Date of Award
Bachelor of Arts Honours
School of Language, Literature and Media Studies
Faculty of Community Services, Education and Social Sciences
The main body of my thesis is a series of four character-based short stories, accompanied by a short critical essay. In these stories, I have created characters based on people that are often dehumanised in literature, the media or society, showing the humanity of each character and normalising a point of view that would usually be considered obscure. In creating these four short stories for my thesis, my intention was not to make any political or social comment about rape or disability or prostitution. My intention was to challenge the ideas that the reader might have about characters that are often stereotyped or simplified, and to create complex characters that reflect more accurately the difference and diversity amongst human beings. Each human being has their own diverse set of human qualities, and I hope this is reflected in the characters of these stories. In the critical essay, I will discuss how each character has been constructed to achieve this, how research has shaped this construction and how each story relates to, and has been impacted by, existing literature and other forms of media.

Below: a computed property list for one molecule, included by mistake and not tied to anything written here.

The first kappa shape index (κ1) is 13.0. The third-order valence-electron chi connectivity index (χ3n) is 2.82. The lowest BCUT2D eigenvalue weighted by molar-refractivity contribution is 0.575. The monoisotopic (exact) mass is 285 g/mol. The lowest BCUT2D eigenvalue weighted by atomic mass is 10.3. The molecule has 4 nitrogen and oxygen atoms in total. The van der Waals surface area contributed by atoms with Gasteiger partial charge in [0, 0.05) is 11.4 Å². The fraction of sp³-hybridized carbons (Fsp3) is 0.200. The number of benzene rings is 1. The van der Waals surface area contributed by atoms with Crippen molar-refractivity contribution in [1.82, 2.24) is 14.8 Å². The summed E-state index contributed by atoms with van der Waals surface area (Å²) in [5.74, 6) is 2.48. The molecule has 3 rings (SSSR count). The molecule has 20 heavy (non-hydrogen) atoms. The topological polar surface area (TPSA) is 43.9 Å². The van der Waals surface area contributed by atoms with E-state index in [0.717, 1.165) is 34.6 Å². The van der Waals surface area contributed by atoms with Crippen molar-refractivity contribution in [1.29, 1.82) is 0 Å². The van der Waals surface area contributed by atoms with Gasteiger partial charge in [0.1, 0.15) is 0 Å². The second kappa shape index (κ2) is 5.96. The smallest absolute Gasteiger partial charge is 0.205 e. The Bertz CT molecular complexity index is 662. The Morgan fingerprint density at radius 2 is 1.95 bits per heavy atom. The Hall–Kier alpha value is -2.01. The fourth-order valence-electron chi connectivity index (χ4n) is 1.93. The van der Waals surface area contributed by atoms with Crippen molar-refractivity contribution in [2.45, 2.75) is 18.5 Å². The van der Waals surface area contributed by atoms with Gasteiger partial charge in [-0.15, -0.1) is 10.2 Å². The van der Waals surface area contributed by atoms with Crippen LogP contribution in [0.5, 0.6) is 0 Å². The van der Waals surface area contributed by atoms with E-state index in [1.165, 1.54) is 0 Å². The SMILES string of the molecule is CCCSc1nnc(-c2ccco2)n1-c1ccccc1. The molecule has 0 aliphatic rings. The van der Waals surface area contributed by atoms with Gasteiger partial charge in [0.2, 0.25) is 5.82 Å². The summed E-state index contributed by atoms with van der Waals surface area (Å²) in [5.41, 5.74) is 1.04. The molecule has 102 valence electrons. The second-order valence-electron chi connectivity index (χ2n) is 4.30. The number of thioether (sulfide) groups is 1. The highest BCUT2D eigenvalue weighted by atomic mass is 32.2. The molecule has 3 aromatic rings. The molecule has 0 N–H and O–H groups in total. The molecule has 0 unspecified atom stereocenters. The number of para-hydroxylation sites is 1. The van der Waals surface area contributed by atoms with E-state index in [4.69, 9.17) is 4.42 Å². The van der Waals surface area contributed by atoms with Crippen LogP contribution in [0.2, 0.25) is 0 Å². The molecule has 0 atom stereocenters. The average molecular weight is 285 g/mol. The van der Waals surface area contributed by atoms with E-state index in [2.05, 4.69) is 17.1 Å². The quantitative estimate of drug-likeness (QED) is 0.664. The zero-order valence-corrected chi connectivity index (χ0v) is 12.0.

Access to this thesis - the full text is restricted to current ECU staff and students only. Email request to firstname.lastname@example.org
Reynolds, T. (2005). Someone, Anyone. Retrieved from https://ro.ecu.edu.au/theses_hons/1261